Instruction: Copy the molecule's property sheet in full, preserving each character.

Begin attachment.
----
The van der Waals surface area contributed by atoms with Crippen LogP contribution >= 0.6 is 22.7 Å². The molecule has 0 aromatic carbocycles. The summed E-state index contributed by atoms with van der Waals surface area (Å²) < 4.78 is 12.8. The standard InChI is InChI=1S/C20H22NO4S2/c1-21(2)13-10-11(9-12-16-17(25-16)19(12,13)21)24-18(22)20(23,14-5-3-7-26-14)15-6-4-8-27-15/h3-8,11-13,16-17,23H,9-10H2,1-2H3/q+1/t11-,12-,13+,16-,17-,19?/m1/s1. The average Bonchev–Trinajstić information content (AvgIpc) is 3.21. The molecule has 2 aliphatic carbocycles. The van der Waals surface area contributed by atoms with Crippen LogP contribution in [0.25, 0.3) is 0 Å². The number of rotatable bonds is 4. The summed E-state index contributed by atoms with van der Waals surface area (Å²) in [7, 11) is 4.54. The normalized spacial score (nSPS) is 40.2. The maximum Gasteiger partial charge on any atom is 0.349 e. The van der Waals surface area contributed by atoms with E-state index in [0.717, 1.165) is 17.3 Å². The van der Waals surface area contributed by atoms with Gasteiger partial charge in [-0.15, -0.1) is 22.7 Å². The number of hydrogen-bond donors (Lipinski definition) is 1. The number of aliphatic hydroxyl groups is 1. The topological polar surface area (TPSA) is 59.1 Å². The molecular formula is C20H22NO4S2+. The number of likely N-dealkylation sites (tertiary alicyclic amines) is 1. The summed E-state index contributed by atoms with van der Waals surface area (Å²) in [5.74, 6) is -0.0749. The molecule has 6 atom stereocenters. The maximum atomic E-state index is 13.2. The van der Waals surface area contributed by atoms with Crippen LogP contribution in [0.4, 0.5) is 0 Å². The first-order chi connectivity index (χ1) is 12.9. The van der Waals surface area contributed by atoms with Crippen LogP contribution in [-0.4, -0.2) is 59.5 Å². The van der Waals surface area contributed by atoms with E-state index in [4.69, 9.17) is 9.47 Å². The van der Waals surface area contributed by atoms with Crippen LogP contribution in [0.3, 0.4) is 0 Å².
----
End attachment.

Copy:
The van der Waals surface area contributed by atoms with Crippen LogP contribution >= 0.6 is 22.7 Å². The molecule has 0 aromatic carbocycles. The summed E-state index contributed by atoms with van der Waals surface area (Å²) < 4.78 is 12.8. The standard InChI is InChI=1S/C20H22NO4S2/c1-21(2)13-10-11(9-12-16-17(25-16)19(12,13)21)24-18(22)20(23,14-5-3-7-26-14)15-6-4-8-27-15/h3-8,11-13,16-17,23H,9-10H2,1-2H3/q+1/t11-,12-,13+,16-,17-,19?/m1/s1. The average Bonchev–Trinajstić information content (AvgIpc) is 3.21. The molecule has 2 aliphatic carbocycles. The van der Waals surface area contributed by atoms with Crippen LogP contribution in [0.25, 0.3) is 0 Å². The number of rotatable bonds is 4. The summed E-state index contributed by atoms with van der Waals surface area (Å²) in [7, 11) is 4.54. The normalized spacial score (nSPS) is 40.2. The maximum Gasteiger partial charge on any atom is 0.349 e. The van der Waals surface area contributed by atoms with E-state index in [0.717, 1.165) is 17.3 Å². The van der Waals surface area contributed by atoms with Gasteiger partial charge in [-0.15, -0.1) is 22.7 Å². The number of hydrogen-bond donors (Lipinski definition) is 1. The number of aliphatic hydroxyl groups is 1. The topological polar surface area (TPSA) is 59.1 Å². The molecular formula is C20H22NO4S2+. The number of likely N-dealkylation sites (tertiary alicyclic amines) is 1. The summed E-state index contributed by atoms with van der Waals surface area (Å²) in [5.74, 6) is -0.0749. The molecule has 6 atom stereocenters. The maximum atomic E-state index is 13.2. The van der Waals surface area contributed by atoms with Crippen LogP contribution in [0.4, 0.5) is 0 Å². The first-order chi connectivity index (χ1) is 12.9. The van der Waals surface area contributed by atoms with Crippen LogP contribution in [-0.4, -0.2) is 59.5 Å². The van der Waals surface area contributed by atoms with E-state index in [4.69, 9.17) is 9.47 Å². The van der Waals surface area contributed by atoms with Crippen LogP contribution in [0.3, 0.4) is 0 Å².